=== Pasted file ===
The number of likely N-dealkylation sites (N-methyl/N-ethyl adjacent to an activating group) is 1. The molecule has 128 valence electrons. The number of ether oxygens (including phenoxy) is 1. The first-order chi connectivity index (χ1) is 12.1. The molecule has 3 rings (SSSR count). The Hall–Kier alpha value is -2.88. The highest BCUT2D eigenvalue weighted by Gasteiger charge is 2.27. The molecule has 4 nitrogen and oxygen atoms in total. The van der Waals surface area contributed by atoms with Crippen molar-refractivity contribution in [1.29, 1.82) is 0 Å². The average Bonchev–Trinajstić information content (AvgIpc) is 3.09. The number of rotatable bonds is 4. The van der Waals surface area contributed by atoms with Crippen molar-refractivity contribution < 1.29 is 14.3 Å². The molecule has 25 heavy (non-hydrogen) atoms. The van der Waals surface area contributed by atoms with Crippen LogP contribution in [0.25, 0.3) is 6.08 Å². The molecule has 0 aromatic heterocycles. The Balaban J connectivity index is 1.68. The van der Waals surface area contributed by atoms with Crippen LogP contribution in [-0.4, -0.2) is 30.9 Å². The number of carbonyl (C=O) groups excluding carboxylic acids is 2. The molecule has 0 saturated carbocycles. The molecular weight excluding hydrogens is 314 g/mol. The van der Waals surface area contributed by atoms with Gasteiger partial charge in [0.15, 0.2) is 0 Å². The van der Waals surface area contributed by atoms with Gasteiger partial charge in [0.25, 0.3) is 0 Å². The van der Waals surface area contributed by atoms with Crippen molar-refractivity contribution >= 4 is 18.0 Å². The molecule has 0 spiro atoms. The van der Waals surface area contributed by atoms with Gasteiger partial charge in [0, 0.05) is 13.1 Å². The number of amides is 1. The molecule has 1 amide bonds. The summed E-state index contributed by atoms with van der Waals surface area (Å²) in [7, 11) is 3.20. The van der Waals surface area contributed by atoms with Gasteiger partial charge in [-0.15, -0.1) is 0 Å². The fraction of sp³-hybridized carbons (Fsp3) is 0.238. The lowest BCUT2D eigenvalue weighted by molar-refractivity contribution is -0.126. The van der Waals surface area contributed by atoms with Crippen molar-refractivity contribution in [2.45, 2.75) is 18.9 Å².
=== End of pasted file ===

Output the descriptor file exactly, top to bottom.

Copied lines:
The number of likely N-dealkylation sites (N-methyl/N-ethyl adjacent to an activating group) is 1. The molecule has 128 valence electrons. The number of ether oxygens (including phenoxy) is 1. The first-order chi connectivity index (χ1) is 12.1. The molecule has 3 rings (SSSR count). The Hall–Kier alpha value is -2.88. The highest BCUT2D eigenvalue weighted by Gasteiger charge is 2.27. The molecule has 4 nitrogen and oxygen atoms in total. The van der Waals surface area contributed by atoms with Crippen molar-refractivity contribution in [1.29, 1.82) is 0 Å². The average Bonchev–Trinajstić information content (AvgIpc) is 3.09. The number of rotatable bonds is 4. The van der Waals surface area contributed by atoms with Crippen molar-refractivity contribution < 1.29 is 14.3 Å². The molecule has 25 heavy (non-hydrogen) atoms. The van der Waals surface area contributed by atoms with Crippen LogP contribution in [0.25, 0.3) is 6.08 Å². The molecule has 0 aromatic heterocycles. The Balaban J connectivity index is 1.68. The van der Waals surface area contributed by atoms with Crippen LogP contribution in [-0.4, -0.2) is 30.9 Å². The number of carbonyl (C=O) groups excluding carboxylic acids is 2. The molecule has 0 saturated carbocycles. The molecular weight excluding hydrogens is 314 g/mol. The van der Waals surface area contributed by atoms with Gasteiger partial charge in [0.15, 0.2) is 0 Å². The van der Waals surface area contributed by atoms with Gasteiger partial charge in [0.25, 0.3) is 0 Å². The van der Waals surface area contributed by atoms with Crippen molar-refractivity contribution >= 4 is 18.0 Å². The molecule has 0 spiro atoms. The van der Waals surface area contributed by atoms with Gasteiger partial charge in [0, 0.05) is 13.1 Å². The number of amides is 1. The molecule has 1 amide bonds. The summed E-state index contributed by atoms with van der Waals surface area (Å²) in [7, 11) is 3.20. The van der Waals surface area contributed by atoms with Gasteiger partial charge in [-0.15, -0.1) is 0 Å². The fraction of sp³-hybridized carbons (Fsp3) is 0.238. The lowest BCUT2D eigenvalue weighted by molar-refractivity contribution is -0.126. The van der Waals surface area contributed by atoms with Crippen molar-refractivity contribution in [2.45, 2.75) is 18.9 Å².